In the last week of September, Parle-G, the Parle Products’ flagship biscuit brand, ran a campaign on its Instagram page celebrating World Tourism Day, held annually on 27 September. The campaign comprised a series of posts, each of which aimed to depict one Indian state and featured an illustration of the young girl who has been the brand’s face for decades. The Parle-G girl was dressed in the traditional attire of a state along with the supposed background from that state in each post. But in the illustration labelled “Assam,” the brand clubbed identities of multiple northeast Indian states—the Parle-G girl wore a Kajenglei and a Kawrchei, a Manipuri headdress and a Mizo top, respectively, with a background that appeared to resemble the topography of Meghalaya.
The post was uploaded on 27 September. As several people from these states started criticising Parle-G in the comments section, it was deleted within 24 hours. In its place, on 28 September, Parle-G uploaded three illustrations depicting Assam, Manipur and Mizoram accurately. But it did not issue an apology.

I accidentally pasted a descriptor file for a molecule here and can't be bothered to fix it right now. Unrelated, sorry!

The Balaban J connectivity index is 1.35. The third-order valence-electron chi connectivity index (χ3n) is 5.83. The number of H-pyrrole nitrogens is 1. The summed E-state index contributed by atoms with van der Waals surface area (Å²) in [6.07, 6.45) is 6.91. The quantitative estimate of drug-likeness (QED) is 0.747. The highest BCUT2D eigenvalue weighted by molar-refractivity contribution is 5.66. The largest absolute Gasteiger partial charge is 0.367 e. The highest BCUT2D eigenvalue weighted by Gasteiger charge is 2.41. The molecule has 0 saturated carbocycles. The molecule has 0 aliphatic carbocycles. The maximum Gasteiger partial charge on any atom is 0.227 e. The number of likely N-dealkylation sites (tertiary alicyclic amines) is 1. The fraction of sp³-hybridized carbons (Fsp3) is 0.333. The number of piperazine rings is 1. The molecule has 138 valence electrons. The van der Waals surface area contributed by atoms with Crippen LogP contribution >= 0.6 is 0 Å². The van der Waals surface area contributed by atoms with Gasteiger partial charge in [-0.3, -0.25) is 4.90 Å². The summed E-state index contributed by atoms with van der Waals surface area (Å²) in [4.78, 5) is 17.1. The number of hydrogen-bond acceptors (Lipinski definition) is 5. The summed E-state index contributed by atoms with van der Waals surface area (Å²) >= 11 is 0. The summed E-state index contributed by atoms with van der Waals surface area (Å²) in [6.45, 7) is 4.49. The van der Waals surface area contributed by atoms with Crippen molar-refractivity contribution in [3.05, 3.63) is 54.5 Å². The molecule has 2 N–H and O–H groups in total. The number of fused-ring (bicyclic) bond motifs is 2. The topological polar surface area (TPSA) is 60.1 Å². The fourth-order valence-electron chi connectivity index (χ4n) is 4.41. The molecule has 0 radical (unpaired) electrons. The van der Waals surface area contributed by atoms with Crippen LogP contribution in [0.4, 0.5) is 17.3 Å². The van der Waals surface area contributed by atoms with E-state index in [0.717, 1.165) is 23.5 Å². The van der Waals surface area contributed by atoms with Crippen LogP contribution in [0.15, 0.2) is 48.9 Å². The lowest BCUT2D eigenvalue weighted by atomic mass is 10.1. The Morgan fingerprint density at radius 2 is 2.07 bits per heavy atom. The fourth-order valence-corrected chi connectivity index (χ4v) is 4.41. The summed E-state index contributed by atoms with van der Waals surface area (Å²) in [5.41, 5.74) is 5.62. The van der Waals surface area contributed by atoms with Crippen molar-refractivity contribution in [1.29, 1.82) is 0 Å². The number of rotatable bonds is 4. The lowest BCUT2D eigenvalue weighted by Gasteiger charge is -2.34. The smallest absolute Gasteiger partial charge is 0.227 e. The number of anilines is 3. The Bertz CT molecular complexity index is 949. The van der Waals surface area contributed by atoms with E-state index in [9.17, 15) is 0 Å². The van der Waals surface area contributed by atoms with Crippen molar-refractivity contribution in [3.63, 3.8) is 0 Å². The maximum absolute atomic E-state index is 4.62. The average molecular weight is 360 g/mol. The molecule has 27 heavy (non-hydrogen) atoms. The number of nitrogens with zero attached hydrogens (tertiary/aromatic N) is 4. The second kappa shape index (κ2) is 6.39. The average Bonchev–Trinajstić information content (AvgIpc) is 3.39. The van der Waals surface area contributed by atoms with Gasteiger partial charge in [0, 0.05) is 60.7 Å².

“People outside of northeast have this tendency to ‘assume’ things about us, based on their limited understanding, and wrongly club all communities under one banner: ‘northeast,’” Chichanbeni Kithan, a research fellow at Delhi Assembly Research Centre, told me. Kithan is from a Naga community. Several people from northeastern states spoke to me about how people from the rest of India often misrepresent their traditional attires and even culturally appropriate them without facing any consequences. They told me about a few such cases from this year, and explained why these incidents are not just offensive, but can also threaten the livelihoods of traditional weavers.